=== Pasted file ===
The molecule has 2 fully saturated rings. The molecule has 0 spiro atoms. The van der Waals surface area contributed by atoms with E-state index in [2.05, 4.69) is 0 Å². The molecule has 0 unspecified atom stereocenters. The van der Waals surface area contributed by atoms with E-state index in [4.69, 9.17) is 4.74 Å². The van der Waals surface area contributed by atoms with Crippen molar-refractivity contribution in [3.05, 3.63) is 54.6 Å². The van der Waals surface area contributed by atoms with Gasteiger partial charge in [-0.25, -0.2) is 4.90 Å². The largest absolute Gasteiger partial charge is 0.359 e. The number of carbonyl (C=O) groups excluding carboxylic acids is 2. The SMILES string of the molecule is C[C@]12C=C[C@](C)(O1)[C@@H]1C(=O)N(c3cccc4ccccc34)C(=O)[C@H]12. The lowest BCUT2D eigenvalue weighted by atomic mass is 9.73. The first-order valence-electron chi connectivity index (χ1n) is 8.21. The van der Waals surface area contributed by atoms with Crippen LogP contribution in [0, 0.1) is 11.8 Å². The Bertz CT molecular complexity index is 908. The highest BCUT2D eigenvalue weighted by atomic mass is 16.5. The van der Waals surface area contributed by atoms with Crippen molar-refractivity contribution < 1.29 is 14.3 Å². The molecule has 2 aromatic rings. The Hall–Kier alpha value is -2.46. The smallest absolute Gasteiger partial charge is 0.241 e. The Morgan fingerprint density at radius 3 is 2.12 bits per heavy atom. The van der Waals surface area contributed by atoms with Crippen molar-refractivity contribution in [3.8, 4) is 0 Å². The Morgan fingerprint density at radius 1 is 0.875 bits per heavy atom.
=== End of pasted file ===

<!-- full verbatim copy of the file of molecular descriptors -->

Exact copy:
The molecule has 2 fully saturated rings. The molecule has 0 spiro atoms. The van der Waals surface area contributed by atoms with E-state index in [2.05, 4.69) is 0 Å². The molecule has 0 unspecified atom stereocenters. The van der Waals surface area contributed by atoms with E-state index in [4.69, 9.17) is 4.74 Å². The van der Waals surface area contributed by atoms with Crippen molar-refractivity contribution in [3.05, 3.63) is 54.6 Å². The van der Waals surface area contributed by atoms with Gasteiger partial charge in [-0.25, -0.2) is 4.90 Å². The largest absolute Gasteiger partial charge is 0.359 e. The number of carbonyl (C=O) groups excluding carboxylic acids is 2. The SMILES string of the molecule is C[C@]12C=C[C@](C)(O1)[C@@H]1C(=O)N(c3cccc4ccccc34)C(=O)[C@H]12. The lowest BCUT2D eigenvalue weighted by atomic mass is 9.73. The first-order valence-electron chi connectivity index (χ1n) is 8.21. The van der Waals surface area contributed by atoms with Crippen LogP contribution in [0, 0.1) is 11.8 Å². The Bertz CT molecular complexity index is 908. The highest BCUT2D eigenvalue weighted by atomic mass is 16.5. The van der Waals surface area contributed by atoms with Crippen molar-refractivity contribution < 1.29 is 14.3 Å². The molecule has 2 aromatic rings. The Hall–Kier alpha value is -2.46. The smallest absolute Gasteiger partial charge is 0.241 e. The Morgan fingerprint density at radius 3 is 2.12 bits per heavy atom. The van der Waals surface area contributed by atoms with Crippen molar-refractivity contribution in [3.8, 4) is 0 Å². The Morgan fingerprint density at radius 1 is 0.875 bits per heavy atom.